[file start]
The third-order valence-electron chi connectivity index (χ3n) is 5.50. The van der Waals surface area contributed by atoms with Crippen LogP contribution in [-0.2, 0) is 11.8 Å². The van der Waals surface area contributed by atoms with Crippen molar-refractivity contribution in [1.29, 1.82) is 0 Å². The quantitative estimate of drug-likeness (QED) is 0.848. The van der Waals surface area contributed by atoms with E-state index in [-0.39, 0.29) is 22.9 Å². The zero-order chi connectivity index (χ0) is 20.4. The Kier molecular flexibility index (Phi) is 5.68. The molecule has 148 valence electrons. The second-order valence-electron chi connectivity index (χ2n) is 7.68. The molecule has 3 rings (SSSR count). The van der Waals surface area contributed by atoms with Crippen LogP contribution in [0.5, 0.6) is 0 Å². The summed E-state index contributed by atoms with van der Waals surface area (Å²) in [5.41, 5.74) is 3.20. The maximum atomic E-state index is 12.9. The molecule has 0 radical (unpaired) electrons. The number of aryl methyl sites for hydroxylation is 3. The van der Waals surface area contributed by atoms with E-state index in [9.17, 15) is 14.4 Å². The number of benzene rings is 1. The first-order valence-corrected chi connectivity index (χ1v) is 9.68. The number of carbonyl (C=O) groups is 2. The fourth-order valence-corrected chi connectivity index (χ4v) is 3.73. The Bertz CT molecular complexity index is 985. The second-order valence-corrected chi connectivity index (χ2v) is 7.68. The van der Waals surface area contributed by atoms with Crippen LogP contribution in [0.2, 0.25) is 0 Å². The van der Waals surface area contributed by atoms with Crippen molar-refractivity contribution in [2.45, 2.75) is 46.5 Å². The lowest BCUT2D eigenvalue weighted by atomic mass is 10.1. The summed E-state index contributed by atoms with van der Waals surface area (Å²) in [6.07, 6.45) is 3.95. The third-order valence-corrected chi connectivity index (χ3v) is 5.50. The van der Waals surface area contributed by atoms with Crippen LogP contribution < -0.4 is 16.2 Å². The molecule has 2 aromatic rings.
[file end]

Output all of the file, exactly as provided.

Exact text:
The third-order valence-electron chi connectivity index (χ3n) is 5.50. The van der Waals surface area contributed by atoms with Crippen LogP contribution in [-0.2, 0) is 11.8 Å². The van der Waals surface area contributed by atoms with Crippen molar-refractivity contribution in [1.29, 1.82) is 0 Å². The quantitative estimate of drug-likeness (QED) is 0.848. The van der Waals surface area contributed by atoms with E-state index in [-0.39, 0.29) is 22.9 Å². The zero-order chi connectivity index (χ0) is 20.4. The Kier molecular flexibility index (Phi) is 5.68. The molecule has 148 valence electrons. The second-order valence-electron chi connectivity index (χ2n) is 7.68. The molecule has 3 rings (SSSR count). The van der Waals surface area contributed by atoms with Crippen LogP contribution in [0.5, 0.6) is 0 Å². The summed E-state index contributed by atoms with van der Waals surface area (Å²) in [5.41, 5.74) is 3.20. The maximum atomic E-state index is 12.9. The molecule has 0 radical (unpaired) electrons. The number of aryl methyl sites for hydroxylation is 3. The van der Waals surface area contributed by atoms with E-state index in [9.17, 15) is 14.4 Å². The number of benzene rings is 1. The first-order valence-corrected chi connectivity index (χ1v) is 9.68. The number of carbonyl (C=O) groups is 2. The fourth-order valence-corrected chi connectivity index (χ4v) is 3.73. The Bertz CT molecular complexity index is 985. The second-order valence-corrected chi connectivity index (χ2v) is 7.68. The van der Waals surface area contributed by atoms with Crippen LogP contribution in [0.2, 0.25) is 0 Å². The van der Waals surface area contributed by atoms with Crippen molar-refractivity contribution in [2.45, 2.75) is 46.5 Å². The lowest BCUT2D eigenvalue weighted by atomic mass is 10.1. The summed E-state index contributed by atoms with van der Waals surface area (Å²) in [6.07, 6.45) is 3.95. The third-order valence-corrected chi connectivity index (χ3v) is 5.50. The van der Waals surface area contributed by atoms with Crippen LogP contribution < -0.4 is 16.2 Å². The molecule has 2 aromatic rings.